In general, food, clothing, prescription and over the counter medications, and medical equipment are not taxable in Minnesota. Other exempt items include meals provided in early childhood education programs or daycare, pre-k through 12th grade schools, nursing homes, senior homes, correctional facilities, and detox facilities. Sales to certain types of organizations, including nonprofits, may also be exempt if the buyer has obtained a proper exemption certificate from the state ahead of time.
The types of services that are subject to Minnesota state sales tax include:
If you provide a service at a permanent physical location, you will charge the sales tax applicable at that location. If you or your employees travel to provide the service, the rate in effect where the service is provided will apply.
Before you collect any sales tax in Minnesota, you must register with the state, which can be done online through the Department of Revenue website or over the phone. You must register for the tax type you plan on collecting, and you will also have to ensure you’re properly registered in every area in which you plan to collect taxes.
If you have a physical location and don’t ship anything or travel to provide services, you only need to register at that physical location. But if you intend to ship items to customers across the state, you need to make sure you’re properly registered to collect any local sales tax as well.
You can choose between filing once under a single Minnesota tax ID number for all your locations, if you have more than one, or you can obtain a separate ID number for each and file separate returns. However, it’s important that you always clearly list all locations for transactions on your return or you may be charged a penalty and lose the privilege of filing a combined return for all locations.
In Minnesota, you must file your sales tax return annually, quarterly, or monthly, depending on the amount of tax you usually collect. Your filing must be:
If you file monthly, all payments are due on the due date in the following chart for the month after taxes were collected.
|January – March (Q1)||April 20th|
|April – June (Q2)||July 20th|
|July – September (Q3)||October 20th|
|October – December (Q4)||January 20th|
If you file annually, your deadline will be February 5th of the following year. If the due date falls on a weekend or holiday, you will have until the next business day to complete the filing and payment process.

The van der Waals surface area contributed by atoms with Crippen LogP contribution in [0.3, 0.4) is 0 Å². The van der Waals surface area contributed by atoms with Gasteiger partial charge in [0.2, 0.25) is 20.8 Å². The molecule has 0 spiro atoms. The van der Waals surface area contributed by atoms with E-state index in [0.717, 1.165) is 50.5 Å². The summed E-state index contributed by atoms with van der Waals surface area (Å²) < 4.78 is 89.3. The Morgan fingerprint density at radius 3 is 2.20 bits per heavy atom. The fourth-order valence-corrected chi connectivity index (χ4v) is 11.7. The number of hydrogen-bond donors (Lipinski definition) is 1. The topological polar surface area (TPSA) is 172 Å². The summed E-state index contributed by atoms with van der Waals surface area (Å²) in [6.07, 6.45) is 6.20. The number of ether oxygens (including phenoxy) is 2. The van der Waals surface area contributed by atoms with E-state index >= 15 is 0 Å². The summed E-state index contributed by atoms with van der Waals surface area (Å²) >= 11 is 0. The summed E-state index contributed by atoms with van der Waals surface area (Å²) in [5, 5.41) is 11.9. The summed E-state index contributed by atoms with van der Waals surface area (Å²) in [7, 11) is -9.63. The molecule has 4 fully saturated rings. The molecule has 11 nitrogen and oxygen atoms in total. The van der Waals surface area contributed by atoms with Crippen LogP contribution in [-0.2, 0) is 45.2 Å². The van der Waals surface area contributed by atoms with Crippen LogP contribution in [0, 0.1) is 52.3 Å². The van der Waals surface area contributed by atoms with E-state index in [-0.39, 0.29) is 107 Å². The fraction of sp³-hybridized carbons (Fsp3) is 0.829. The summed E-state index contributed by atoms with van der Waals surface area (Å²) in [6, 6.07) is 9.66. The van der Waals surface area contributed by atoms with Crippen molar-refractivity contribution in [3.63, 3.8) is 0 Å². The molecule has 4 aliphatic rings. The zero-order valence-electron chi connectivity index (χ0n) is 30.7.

If you fail to make a payment when one is due, you will be charged a penalty of 5% if you make the payment within 30 days of the due date. Payments received between 31 and 60 days after the original due date will be subject to a 10% penalty, and payments that are more than 60 days late will incur a 15% penalty.
An additional 5% penalty will be charged if you fail to file a return in addition to missing a payment, and there is a penalty of 25% if you continue to pay late. A failure to report local sales taxes appropriately also incurs a 5% penalty, and a failure to include accurate location information on a consolidated return from multiple locations will result in a fine of $500 for each problematic return.
In addition to the penalties, interest is charged on the combined total of tax due and penalty. The rate of interest charged depends on the year the taxes should have been paid in, with the rate for 2017 set at 4% and the rate for 2010-2016 at 3%. Carrying an unpaid tax balance or repeatedly paying late can ultimately lead to the revocation of your authorization to do business in the state.
There are many details to keep track of when you’re doing business in Minnesota to ensure you’re properly registered to collect sales tax and that you apply the appropriate rate to purchases. Because of this, it’s helpful to have a tool designed to keep track of all relevant elements for you, and TaxTools provides everything you need in this regard. It will allow you to manage payments, apply local tax rates properly, and keep track of filing deadlines to avoid incurring any penalties. It also relieves you of the stress involved in keeping track of changes to state tax laws so you can focus on other things.